By David Jacobson, Temblor
A M=7.0 earthquake shook off the coast of Fiji yesterday, and might have triggered triggered a remote aftershock over 1,000 km away. In addition to producing strong shaking at the offshore epicenter, a tsunami threat was briefly issued. Even though the quake was over 200 km southwest of the capital of Suva, power cuts were seen across the island.
This earthquake occurred in one of the most seismically active regions on earth, between the Australian and Pacific plates. To the west of the epicenter is the North New Hebrides Trench, and to the east, the Tonga Trench. These two subduction zones consistently produce large magnitude earthquakes. However, the region in which yesterday’s quake took place is relatively inactive and can be seen below.
While the region as a whole is undergoing compression, yesterday’s event had normal fault motion, which is likely due to back-arc spreading. Additionally, these two subduction zones are loosely connected by a system of smaller faults with variable motion.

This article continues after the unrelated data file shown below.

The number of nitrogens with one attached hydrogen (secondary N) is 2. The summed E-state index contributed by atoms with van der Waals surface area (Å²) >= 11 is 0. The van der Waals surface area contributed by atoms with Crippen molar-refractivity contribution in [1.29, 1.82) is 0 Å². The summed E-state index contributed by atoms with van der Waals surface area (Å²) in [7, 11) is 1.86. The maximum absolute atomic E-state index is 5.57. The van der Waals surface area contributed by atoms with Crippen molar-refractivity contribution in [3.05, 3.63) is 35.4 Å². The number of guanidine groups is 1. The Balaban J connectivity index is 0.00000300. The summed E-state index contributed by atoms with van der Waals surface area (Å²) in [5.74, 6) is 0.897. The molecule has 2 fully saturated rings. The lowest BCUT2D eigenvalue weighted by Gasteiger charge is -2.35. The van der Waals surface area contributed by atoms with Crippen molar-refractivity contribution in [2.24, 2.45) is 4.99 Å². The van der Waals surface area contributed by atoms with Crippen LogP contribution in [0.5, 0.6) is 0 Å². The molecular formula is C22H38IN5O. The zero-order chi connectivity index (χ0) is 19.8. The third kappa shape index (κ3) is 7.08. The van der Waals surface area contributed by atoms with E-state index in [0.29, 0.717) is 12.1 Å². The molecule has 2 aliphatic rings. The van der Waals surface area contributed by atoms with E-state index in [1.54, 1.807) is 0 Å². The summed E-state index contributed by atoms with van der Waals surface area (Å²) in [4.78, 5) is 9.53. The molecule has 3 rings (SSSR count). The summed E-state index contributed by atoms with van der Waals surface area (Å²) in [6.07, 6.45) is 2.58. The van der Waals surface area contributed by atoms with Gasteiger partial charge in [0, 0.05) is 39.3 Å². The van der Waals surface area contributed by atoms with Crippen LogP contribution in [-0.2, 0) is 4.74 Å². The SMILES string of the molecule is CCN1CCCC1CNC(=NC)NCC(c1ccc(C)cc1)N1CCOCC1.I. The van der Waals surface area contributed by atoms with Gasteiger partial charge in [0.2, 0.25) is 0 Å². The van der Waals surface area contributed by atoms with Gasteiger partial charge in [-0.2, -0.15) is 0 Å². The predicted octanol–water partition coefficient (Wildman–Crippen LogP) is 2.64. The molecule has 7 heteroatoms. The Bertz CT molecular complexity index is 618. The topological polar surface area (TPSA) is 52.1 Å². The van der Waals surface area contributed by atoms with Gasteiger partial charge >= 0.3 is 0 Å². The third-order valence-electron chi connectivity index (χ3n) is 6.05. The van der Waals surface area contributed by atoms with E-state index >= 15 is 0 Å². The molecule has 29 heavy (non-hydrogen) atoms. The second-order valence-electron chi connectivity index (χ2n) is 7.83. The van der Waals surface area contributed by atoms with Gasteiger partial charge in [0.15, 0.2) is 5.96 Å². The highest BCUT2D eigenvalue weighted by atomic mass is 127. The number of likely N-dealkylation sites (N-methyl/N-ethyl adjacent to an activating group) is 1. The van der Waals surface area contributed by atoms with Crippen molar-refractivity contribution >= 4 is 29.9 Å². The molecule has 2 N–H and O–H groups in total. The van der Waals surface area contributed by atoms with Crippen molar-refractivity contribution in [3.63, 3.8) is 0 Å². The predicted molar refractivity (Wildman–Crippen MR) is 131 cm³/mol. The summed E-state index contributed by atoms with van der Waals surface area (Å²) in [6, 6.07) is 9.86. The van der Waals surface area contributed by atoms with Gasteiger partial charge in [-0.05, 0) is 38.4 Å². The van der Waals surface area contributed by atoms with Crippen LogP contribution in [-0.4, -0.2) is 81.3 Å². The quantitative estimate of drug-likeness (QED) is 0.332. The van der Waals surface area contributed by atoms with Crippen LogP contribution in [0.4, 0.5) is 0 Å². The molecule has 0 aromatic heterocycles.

Based on the Global Earthquake Activity Rate (GEAR) model, the magnitude of this quake is slightly surprising. The model suggests that the likely magnitude in your lifetime is 6.25-6.5. This number is generated from the last 38 years of global seismicity, and strain rates from stations around the world.
In addition to localized seismicity, yesterday’s M=7.0 earthquake could have generated a quake hundreds of kilometers away. While there were 14 aftershocks of M=4.9+ in close proximity to the mainshock, there was also a M=5.6 earthquake 3 hours after the mainshock, approximately 1,000 km away. This quake, off the coast of Vanuatu, could be a remotely triggered aftershock, in an area of high seismicity. Based on the last 30 days of earthquakes along the North New Hebrides Trench, there have only been only four shallow quakes, including the one yesterday, which had a depth of 10 km. Therefore, while it is possible that the timing of the M=5.6 is coincidental, it could be a remotely triggered aftershock.
European Mediterranean Seismological Centre (EMSC)